Varadkar hails EU €500bn aid package but says loans will have to be paid back
EU Trade Commissioner Phil Hogan has said it will take at least the next four years for European economies and trade, including Ireland’s, to recover in the wake of the Covid-19 crisis.
Mr Hogan said it will take “a number of years” for trade to recover in the aftermath of the pandemic. He said it will be a “constant battle” for the rest of his mandate, which runs to 2024, to “put the jigsaw back together”.
“This is going to be a slow situation where you have to build up all of the various chains that have been disrupted by restrictive practices and some of those chains unfortunately will be broken,” Mr Hogan said on Wednesday.
Speaking at an online event hosted by the Institute for International and European Affairs (IIEA), Mr Hogan said unemployment will rise across the EU and that every member state will be in recession this year.
He said there will be a nearly 10pc fall in global trade in 2020 and that the value of EU exports will decline by €285 billion and imports by €240 billion. While the EU is predicting growth of 6pc next year this is provided the bloc can reopen much of the economy in the second half of this year, he said.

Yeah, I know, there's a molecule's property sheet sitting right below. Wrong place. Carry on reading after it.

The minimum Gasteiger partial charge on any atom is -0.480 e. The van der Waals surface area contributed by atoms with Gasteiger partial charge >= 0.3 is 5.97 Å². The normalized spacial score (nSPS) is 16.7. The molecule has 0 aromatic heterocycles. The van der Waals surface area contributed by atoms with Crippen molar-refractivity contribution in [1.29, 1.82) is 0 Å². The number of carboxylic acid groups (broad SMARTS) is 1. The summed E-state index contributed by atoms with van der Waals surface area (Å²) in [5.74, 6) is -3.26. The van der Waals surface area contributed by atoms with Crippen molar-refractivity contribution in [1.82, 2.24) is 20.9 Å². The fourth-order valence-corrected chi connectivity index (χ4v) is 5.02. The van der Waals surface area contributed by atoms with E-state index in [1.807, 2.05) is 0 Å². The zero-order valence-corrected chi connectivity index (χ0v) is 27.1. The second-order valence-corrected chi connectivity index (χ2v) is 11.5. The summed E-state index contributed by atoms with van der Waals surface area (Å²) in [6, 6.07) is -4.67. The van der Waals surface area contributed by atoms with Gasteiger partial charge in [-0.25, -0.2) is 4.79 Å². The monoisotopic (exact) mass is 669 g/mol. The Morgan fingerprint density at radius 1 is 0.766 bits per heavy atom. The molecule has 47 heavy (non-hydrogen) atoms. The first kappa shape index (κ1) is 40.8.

“It’s going to cost a huge amount of money at the end of the day in order to reboot our economies,” Mr Hogan said, citing a possible €1.5tn EU recovery fund. “It’s not going to be small money but it’s needed in order to ensure that we get people back to work, we get our economies up and running again.”
Mr Hogan also criticised the pace of negotiations on a post-Brexit EU-UK trade deal, saying the UK needs to “get on with the job” and not negotiate through the airwaves.
A "high level meeting" between negotiators in June will be "critical”, he said, and that “difficult decisions” will have to be made at the end of next month, the deadline for the UK to apply for an extension to the trade talks. "We need to see a lot more intensive engagement than we have seen in the last few weeks and months,” he said.
Mr Hogan said the EU needed to ensure it more adequately stockpiled medical supplies for future pandemics in the same way that oil reserves were built-up in the 1970s. He said there were 10 companies in Europe producing face masks at the start of the pandemic but this had now increased to 550.
Mr Hogan, who is serving his second term in the European Commission, said the Covid-19 crisis and the breakdown in global supply chains has underlined the importance of global cooperation “like never before”.
Mr Hogan said that “diversifying and solidifying supply chains is the safer and the most efficient solution allowing us to respond to all sorts of crisis situations, not just repeats of the current pandemic”.
He cautioned against countries adopting protectionist approaches in the aftermath of the crisis and said that self-sufficiency was not an option for the EU because the continent is poor in raw materials.
“If more countries pursue the track of self-sufficiency, it will increase competition for scarce resources, drive up prices and deepen international hostilities. It would be a lose-lose situation for our citizens and our economies,” he said.